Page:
The reason I think that Strangeways, Here We Come is the best Smiths album is because Morrissey finally learned how to sing. Gone were the days when he would moan over the music in an off-key fashion simply because he ran out of words to sing. This time around, he sings in tune. And when he doesn't have lyrics to sing, he backs off and lets the band play. And that is a good thing indeed.
And the band themselves sound more polished than they ever have. In the past, the drums were far too brittle and Johnny Marr's guitar had a little too much high end. On this album, everything is in perfect balance.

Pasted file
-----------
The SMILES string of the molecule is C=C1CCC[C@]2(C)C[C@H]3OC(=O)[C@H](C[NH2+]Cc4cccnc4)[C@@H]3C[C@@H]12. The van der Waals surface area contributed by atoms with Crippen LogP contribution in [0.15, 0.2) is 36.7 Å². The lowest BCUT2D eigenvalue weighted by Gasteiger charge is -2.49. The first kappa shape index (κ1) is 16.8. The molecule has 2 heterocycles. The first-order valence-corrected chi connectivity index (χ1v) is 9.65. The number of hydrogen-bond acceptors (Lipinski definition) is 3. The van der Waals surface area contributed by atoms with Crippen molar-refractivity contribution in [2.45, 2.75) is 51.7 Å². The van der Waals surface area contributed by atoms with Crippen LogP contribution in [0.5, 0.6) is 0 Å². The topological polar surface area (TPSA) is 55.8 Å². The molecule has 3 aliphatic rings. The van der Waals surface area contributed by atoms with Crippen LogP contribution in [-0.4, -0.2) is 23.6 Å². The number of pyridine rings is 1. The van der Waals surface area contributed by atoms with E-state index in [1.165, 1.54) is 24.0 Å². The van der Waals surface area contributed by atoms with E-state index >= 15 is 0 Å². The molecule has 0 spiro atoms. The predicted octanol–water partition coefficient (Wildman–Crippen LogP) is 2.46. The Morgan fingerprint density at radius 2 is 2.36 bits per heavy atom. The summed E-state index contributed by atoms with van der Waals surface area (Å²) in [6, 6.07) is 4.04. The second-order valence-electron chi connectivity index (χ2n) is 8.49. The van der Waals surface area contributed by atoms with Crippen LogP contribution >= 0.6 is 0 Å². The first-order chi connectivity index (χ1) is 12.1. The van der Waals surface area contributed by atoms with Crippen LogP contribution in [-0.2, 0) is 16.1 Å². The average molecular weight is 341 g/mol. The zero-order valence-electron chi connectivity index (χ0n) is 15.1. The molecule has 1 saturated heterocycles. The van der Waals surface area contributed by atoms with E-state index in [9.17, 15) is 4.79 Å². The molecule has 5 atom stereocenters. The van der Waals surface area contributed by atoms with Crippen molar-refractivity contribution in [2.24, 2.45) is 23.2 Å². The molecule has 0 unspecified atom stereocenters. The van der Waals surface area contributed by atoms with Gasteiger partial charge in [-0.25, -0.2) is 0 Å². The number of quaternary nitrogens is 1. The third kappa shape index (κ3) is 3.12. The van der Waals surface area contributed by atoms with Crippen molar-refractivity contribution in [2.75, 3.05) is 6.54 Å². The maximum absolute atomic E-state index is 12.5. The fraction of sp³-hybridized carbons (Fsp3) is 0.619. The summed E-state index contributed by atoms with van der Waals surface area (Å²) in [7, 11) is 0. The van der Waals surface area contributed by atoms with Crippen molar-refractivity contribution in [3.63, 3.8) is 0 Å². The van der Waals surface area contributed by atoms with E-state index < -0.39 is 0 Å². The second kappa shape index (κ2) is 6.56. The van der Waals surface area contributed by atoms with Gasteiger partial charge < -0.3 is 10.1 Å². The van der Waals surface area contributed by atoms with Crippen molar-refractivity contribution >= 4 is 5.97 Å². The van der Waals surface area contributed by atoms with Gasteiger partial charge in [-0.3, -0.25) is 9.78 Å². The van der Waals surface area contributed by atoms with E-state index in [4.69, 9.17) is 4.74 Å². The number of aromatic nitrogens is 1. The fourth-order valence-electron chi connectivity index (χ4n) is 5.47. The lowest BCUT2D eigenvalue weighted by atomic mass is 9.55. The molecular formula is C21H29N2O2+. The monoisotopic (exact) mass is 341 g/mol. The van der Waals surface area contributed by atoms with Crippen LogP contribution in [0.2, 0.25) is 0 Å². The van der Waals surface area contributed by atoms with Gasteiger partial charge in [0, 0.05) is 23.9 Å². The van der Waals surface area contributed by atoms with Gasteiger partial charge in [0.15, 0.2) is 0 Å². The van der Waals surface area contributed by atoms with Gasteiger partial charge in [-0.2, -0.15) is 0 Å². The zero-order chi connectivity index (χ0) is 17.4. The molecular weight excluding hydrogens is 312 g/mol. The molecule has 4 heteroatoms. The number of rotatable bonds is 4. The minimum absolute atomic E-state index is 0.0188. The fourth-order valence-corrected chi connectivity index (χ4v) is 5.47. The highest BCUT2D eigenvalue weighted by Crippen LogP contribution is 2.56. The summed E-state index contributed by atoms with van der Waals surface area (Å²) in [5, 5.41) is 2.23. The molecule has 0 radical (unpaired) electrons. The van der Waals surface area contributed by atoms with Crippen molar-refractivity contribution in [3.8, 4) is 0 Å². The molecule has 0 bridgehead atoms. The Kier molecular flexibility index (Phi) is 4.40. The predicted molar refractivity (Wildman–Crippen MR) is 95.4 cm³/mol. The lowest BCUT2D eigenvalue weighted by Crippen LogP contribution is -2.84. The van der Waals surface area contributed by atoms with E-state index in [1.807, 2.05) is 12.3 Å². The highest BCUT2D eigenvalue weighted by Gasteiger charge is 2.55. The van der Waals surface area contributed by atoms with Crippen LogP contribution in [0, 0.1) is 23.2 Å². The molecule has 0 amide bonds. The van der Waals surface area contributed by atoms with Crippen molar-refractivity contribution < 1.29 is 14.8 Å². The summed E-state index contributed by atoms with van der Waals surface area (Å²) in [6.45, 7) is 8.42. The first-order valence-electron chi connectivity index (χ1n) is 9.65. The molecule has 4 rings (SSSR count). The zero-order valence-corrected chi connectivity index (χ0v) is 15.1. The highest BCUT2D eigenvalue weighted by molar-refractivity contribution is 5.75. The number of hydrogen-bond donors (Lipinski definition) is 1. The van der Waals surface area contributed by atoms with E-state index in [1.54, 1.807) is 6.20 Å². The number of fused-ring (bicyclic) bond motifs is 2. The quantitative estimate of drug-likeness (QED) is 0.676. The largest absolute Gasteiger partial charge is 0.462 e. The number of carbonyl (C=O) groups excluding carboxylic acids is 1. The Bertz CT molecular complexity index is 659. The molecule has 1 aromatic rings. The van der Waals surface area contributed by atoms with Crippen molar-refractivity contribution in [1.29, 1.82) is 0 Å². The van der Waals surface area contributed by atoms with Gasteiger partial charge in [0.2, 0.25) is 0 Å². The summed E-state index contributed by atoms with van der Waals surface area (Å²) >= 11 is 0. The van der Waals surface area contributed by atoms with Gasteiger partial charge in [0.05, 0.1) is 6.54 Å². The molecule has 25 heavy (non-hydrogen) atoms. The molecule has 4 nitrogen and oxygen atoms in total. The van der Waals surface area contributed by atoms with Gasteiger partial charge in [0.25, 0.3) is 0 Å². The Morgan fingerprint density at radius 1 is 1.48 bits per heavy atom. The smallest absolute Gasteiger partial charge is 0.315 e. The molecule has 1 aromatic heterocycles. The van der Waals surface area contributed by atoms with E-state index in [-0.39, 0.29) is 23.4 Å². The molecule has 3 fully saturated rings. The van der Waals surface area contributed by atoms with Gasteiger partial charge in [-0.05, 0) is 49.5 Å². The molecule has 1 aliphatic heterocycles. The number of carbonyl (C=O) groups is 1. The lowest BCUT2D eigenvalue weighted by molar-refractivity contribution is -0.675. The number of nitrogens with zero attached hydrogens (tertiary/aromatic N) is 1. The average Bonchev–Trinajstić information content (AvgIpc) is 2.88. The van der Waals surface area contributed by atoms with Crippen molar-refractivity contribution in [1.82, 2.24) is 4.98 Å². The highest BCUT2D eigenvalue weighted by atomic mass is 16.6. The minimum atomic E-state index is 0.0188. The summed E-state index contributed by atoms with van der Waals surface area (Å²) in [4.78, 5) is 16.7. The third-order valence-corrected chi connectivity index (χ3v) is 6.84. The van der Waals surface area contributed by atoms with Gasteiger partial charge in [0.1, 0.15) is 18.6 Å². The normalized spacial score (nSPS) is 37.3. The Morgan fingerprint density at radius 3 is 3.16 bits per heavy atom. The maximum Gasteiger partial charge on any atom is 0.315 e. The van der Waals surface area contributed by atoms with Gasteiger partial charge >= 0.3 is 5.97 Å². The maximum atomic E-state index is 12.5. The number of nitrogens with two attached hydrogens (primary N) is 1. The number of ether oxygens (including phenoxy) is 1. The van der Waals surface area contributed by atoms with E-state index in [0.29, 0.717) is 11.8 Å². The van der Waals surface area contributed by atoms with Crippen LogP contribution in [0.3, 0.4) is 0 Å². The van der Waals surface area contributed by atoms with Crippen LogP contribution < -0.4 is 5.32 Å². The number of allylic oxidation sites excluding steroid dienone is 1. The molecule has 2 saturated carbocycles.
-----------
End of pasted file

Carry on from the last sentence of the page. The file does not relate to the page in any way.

Another reason to love this album is that the song A Rush and A Push features a trick that no other Smiths songs has: no guitars! And yet it still, unmistakably, sounds like the Smiths.
Morrissey's lyrics have not lost wit or cynicism as illustrated with Paint A Vulgar Picture. Unhappy Birthday shows his disturbing sense of humor that no one else dares to touch. But Last Night I Dreamt is a rewrite of the sad ballads from the Queen Is Dead and comes across as the album's weakest track.
Johnny Marr was still running the show musically with Stop Me If You've Heard This One and I Started Something. His guitar playing is subtle and bruising at the same time, leaving his mark on the eighties like a tire skid just before leaving the decade behind.
When you look at each individual Smiths album, it just doesn't get any better than this.